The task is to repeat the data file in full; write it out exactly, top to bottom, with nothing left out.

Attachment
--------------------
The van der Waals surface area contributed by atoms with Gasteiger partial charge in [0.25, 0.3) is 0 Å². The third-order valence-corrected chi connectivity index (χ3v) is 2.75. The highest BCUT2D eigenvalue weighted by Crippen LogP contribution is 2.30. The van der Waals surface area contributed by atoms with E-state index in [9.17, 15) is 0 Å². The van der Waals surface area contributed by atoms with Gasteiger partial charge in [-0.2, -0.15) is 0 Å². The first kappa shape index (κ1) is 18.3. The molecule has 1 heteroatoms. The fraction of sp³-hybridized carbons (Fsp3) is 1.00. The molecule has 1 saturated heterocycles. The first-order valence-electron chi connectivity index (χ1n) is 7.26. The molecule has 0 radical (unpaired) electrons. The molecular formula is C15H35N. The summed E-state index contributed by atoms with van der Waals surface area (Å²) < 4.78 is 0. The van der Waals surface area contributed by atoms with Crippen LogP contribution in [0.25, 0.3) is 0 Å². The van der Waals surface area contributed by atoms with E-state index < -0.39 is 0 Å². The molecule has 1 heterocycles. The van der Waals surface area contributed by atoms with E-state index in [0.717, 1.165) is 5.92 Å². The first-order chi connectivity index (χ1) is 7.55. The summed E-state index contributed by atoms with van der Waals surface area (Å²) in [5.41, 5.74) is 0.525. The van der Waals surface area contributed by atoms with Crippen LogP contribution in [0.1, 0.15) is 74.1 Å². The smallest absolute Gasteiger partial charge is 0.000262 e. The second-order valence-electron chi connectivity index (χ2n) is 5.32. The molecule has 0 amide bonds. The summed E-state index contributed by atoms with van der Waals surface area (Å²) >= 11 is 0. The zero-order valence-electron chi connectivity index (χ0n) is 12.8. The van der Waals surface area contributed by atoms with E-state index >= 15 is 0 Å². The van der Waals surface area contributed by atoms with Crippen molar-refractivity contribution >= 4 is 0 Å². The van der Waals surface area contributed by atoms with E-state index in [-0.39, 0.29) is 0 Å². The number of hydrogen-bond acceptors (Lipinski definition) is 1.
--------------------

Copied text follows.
The van der Waals surface area contributed by atoms with Gasteiger partial charge in [0.25, 0.3) is 0 Å². The third-order valence-corrected chi connectivity index (χ3v) is 2.75. The highest BCUT2D eigenvalue weighted by Crippen LogP contribution is 2.30. The van der Waals surface area contributed by atoms with E-state index in [9.17, 15) is 0 Å². The van der Waals surface area contributed by atoms with Gasteiger partial charge in [-0.2, -0.15) is 0 Å². The first kappa shape index (κ1) is 18.3. The molecule has 1 heteroatoms. The fraction of sp³-hybridized carbons (Fsp3) is 1.00. The molecule has 1 saturated heterocycles. The first-order valence-electron chi connectivity index (χ1n) is 7.26. The molecule has 0 radical (unpaired) electrons. The molecular formula is C15H35N. The summed E-state index contributed by atoms with van der Waals surface area (Å²) < 4.78 is 0. The van der Waals surface area contributed by atoms with Crippen LogP contribution in [0.25, 0.3) is 0 Å². The van der Waals surface area contributed by atoms with E-state index < -0.39 is 0 Å². The molecule has 1 heterocycles. The van der Waals surface area contributed by atoms with E-state index in [0.717, 1.165) is 5.92 Å². The first-order chi connectivity index (χ1) is 7.55. The summed E-state index contributed by atoms with van der Waals surface area (Å²) in [5.41, 5.74) is 0.525. The van der Waals surface area contributed by atoms with Crippen LogP contribution in [0.1, 0.15) is 74.1 Å². The smallest absolute Gasteiger partial charge is 0.000262 e. The second-order valence-electron chi connectivity index (χ2n) is 5.32. The molecule has 0 amide bonds. The summed E-state index contributed by atoms with van der Waals surface area (Å²) >= 11 is 0. The zero-order valence-electron chi connectivity index (χ0n) is 12.8. The van der Waals surface area contributed by atoms with E-state index >= 15 is 0 Å². The van der Waals surface area contributed by atoms with Crippen molar-refractivity contribution >= 4 is 0 Å². The van der Waals surface area contributed by atoms with E-state index in [-0.39, 0.29) is 0 Å². The number of hydrogen-bond acceptors (Lipinski definition) is 1.